TWO city centre workers have recalled their fear being trapped inside the cordon as the blaze swept through Sauchiehall Street.

Lyndsay Buchanan and Rebekah Nelson both arrived at work on the morning of March 22 believing a relatively small incident had occurred on the street, with Rebecca admitting she thought there had been a break in.

But, as the day progressed, the women were told by police they wouldn't be allowed to leave their office and their commute home had been massively disrupted.

Rebecca said: "I was actually walking up in the morning and there were fire trucks but Sauchiehall Street wasn't actually closed yet so I just walked by thinking 'maybe someone had broke in'.

"I walked to work and then when I got there there were flames shooting out the building.

"We were locked in the building and there was a bit of concern about how far it would spread, where it would spread to and obviously the safety of getting home or getting out."

Recalling the day, Lyndsay added: "[I remember] the smoke and the smell and the difficulty in getting anywhere with the whole city centre basically being shut off, all the buses diverted, no trains running.

EXCLUSIVE: Blaze may NOT have started in Victoria's nightclub

"It was so busy. There were a few people in the office who were concerned about how they were getting home.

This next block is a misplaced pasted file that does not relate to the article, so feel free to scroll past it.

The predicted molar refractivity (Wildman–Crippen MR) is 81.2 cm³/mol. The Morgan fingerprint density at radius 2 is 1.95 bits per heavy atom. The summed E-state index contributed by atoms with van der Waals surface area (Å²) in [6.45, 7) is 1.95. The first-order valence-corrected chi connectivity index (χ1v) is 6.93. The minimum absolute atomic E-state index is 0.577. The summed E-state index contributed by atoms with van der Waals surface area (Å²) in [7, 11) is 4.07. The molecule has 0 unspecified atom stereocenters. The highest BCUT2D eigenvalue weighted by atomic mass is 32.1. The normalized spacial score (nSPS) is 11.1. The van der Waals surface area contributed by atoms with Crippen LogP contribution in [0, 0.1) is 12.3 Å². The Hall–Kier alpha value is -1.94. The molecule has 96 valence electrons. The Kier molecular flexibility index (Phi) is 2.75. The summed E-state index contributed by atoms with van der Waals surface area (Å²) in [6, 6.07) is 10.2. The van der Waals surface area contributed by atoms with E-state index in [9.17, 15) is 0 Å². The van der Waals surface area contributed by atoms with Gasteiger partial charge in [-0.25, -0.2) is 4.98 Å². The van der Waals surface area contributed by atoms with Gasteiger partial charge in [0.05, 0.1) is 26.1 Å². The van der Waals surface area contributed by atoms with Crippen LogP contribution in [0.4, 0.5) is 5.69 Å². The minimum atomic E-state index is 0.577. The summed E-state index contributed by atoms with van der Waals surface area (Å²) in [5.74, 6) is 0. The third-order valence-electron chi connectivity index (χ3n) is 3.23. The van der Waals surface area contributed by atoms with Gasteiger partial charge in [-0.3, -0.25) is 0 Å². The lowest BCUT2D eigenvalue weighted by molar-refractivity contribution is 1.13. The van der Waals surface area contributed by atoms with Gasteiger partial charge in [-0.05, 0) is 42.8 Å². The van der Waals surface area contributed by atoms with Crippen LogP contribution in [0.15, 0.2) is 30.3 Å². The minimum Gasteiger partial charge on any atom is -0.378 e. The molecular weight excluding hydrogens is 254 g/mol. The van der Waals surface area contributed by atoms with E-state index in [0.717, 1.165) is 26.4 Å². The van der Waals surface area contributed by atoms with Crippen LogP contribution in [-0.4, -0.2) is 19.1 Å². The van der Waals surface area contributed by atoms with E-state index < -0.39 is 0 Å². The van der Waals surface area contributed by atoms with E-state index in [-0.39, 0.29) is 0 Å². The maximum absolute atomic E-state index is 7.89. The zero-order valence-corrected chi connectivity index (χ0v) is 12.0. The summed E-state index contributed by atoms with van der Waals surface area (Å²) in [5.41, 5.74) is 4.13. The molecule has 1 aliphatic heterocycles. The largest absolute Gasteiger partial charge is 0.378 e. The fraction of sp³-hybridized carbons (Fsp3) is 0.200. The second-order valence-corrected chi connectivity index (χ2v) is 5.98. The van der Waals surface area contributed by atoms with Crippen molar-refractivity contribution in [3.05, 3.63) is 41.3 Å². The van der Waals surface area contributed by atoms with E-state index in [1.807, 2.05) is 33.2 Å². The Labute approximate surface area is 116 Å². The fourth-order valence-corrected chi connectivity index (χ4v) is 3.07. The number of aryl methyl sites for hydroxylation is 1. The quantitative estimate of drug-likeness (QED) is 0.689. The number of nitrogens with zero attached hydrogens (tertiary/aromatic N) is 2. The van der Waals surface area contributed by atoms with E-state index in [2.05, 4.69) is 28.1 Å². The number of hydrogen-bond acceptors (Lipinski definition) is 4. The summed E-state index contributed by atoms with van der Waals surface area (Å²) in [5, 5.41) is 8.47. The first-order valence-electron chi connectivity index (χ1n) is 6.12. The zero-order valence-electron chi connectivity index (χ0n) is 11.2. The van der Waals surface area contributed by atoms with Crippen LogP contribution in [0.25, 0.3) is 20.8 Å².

"Would it spread to the office? Would we have to be evacuated? Would there be a problem? I think for most people in town that day there was a bit of confusion and a bit of panic as to how big is this? How many people are affected? Is anybody hurt or injured?

"It was a bit frantic that day. Especially because you couldn't get anywhere for traffic, it was really busy even when we did get out the office to try and get home. The city centre was basically at a standstill and jam-packed."

Retired firefighter Tom Aitken watched on in horror as more than 100 of his former colleagues battled the blaze.

READ MORE: The day Glasgow stood still as iconic street burned

He said: "I remember being shocked at what had happened because everybody knows Glasgow as being the tinderbox city, it's always been classed as that, and I really thought the fire safety measures would have been so robust that something like that wasn't possible to happen.

"I wonder now 'is it any better? is there going to be another big fire in Glasgow? have the safety measures been put in place?'.

"I'm out the job now and I don't know about how they check all the different premises and what risks they've got but it's obviously not working when we've got two big fires like we've had. I honestly, honestly wonder what's going to be next."

READ MORE: Glasgow workers tell of fear trapped inside cordon

The 64-year-old added: "There's an underlying lack of confidence, not in the fires service because the guys do an amazing job, but in the legislation ... we were lucky there were no fatalities at these two incidents, we were really, really lucky."

But, even one year on, the impact the blaze had on the city is still felt.

Lyndsay said: "When they shut this part of the street off, because it was shut off for so long, most of the buses would stop on Hope Street and people would cut down this way to get to maybe say Burger King, Starbucks, the bank so, most people weren't wanting to get off the bus and walk in a massive circle so they were probably just as affected."

For all your breaking Glasgow news, click here, or head to our Facebook, Twitter and Instagram pages